(a) Average and (b) maximum main effects for all solid and aqueous species in the lead carbonate system. Data are provided in Supplementary Material, Table S5. Black bars are used for species that have the most effect on model uncertainty.

Hydrocerussite accounts for 46% of the average main effects, indicating that almost half of the uncertainty of the model arises from uncertainty in its logK value. represents 25% of the average main effects, with PbOH+ (16%), cerussite (8%), and PbCO3o (2%) accounting for the remaining approximately 25% of the average main effects. All other factors had average main effects of less than 1 mg Pb/L and account for only approximately 3% of the total average main effects, indicating that uncertainty associated with these factors is minimal. Based on average main effect analysis, there are two primary factors: hydrocerussite and and three secondary factors: PbOH+, cerussite, and PbCO3o that contribute to uncertainty in the total dissolved lead predictions. These five factors (hydrocerussite, , PbOH+, cerussite, and PbCO3o) were further investigated by running a 125 factorial analysis.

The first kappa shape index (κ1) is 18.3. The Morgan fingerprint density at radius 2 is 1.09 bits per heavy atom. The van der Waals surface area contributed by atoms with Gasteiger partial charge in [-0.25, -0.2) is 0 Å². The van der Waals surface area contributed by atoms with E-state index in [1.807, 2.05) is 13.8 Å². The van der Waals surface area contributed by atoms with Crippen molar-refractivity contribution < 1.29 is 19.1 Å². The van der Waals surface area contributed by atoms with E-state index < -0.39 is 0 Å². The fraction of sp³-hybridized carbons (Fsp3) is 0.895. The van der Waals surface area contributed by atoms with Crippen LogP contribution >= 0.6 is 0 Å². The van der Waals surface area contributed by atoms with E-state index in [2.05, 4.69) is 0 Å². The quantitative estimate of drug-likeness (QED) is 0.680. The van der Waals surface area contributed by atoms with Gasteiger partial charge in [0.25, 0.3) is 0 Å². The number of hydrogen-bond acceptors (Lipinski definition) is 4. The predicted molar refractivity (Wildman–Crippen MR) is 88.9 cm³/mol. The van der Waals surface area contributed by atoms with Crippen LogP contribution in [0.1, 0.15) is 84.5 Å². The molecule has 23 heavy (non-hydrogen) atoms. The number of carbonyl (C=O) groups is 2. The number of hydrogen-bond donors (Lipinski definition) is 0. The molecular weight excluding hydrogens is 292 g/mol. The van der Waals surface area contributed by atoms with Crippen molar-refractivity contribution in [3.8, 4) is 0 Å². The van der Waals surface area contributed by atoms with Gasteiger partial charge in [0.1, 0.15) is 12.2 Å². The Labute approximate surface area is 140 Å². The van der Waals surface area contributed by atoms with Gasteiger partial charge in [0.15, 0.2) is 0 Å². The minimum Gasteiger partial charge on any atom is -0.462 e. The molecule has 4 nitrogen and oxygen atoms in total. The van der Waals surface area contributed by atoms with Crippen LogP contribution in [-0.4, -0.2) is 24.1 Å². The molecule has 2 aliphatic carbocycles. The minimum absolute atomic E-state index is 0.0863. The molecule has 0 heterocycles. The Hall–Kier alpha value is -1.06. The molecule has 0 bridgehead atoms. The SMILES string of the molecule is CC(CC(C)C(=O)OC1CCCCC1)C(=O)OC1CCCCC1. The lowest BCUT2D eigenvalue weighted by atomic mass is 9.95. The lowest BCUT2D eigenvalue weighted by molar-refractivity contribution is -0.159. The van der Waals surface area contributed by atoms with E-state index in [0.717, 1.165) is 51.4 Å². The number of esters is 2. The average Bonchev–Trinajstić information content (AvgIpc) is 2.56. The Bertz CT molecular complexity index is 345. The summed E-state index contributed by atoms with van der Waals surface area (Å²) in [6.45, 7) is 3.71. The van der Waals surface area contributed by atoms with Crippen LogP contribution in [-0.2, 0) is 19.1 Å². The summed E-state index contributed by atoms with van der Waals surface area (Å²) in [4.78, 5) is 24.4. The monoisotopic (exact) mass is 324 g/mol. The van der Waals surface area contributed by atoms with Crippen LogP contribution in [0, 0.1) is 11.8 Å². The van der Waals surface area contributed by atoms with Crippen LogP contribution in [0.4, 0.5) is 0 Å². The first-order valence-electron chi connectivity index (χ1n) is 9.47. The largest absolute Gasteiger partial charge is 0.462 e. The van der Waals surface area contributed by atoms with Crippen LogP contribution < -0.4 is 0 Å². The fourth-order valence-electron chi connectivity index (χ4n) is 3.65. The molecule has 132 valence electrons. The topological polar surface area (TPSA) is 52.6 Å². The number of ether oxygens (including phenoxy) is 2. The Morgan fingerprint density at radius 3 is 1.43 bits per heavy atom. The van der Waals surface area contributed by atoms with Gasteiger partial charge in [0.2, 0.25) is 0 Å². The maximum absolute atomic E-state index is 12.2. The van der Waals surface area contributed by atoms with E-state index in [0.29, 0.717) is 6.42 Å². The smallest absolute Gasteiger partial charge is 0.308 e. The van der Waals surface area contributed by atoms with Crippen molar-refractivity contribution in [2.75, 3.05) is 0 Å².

While average main effects indicate the influence of changing one factor across the entire condition space on the dependent variable (total dissolved lead), it is also helpful to examine the maximum main effects for each factor and at what conditions they occur (Figure 1(b), Supplementary Material, Table S5B). The maximum main effect is the highest main effect for each factor considering each condition (pH 4–11, DIC 0–250 mg C/L). The largest maximum main effects were for (146 mg Pb/L, pH 9.5, DIC 250 mg C/L), hydrocerussite (95.5 mg Pb/L, pH 9.5, DIC 250 mg C/L), cerussite (86.7 mg Pb/L, pH 4, DIC 250 mg C/L), and PbOH+ (28.8 mg Pb/L, pH 4, DIC 0 mg C/L). This indicates that model uncertainty due to the logK value was the largest and can change the simulated total dissolved lead by up to 146 mg Pb/L at a pH value of 9.5 and a DIC value of 250 mg C/L. The maximum main effects all occur near the limits considered in the study, typically at either pH 4 or pH 10.5. It is therefore recommended that greater care be taken in selecting equilibrium values for all factors when simulating these extreme conditions. All other factors studied had maximum main effects less than 6 mg Pb/L with these maximum main effects again occurring at extreme pH values (4 or 10.5).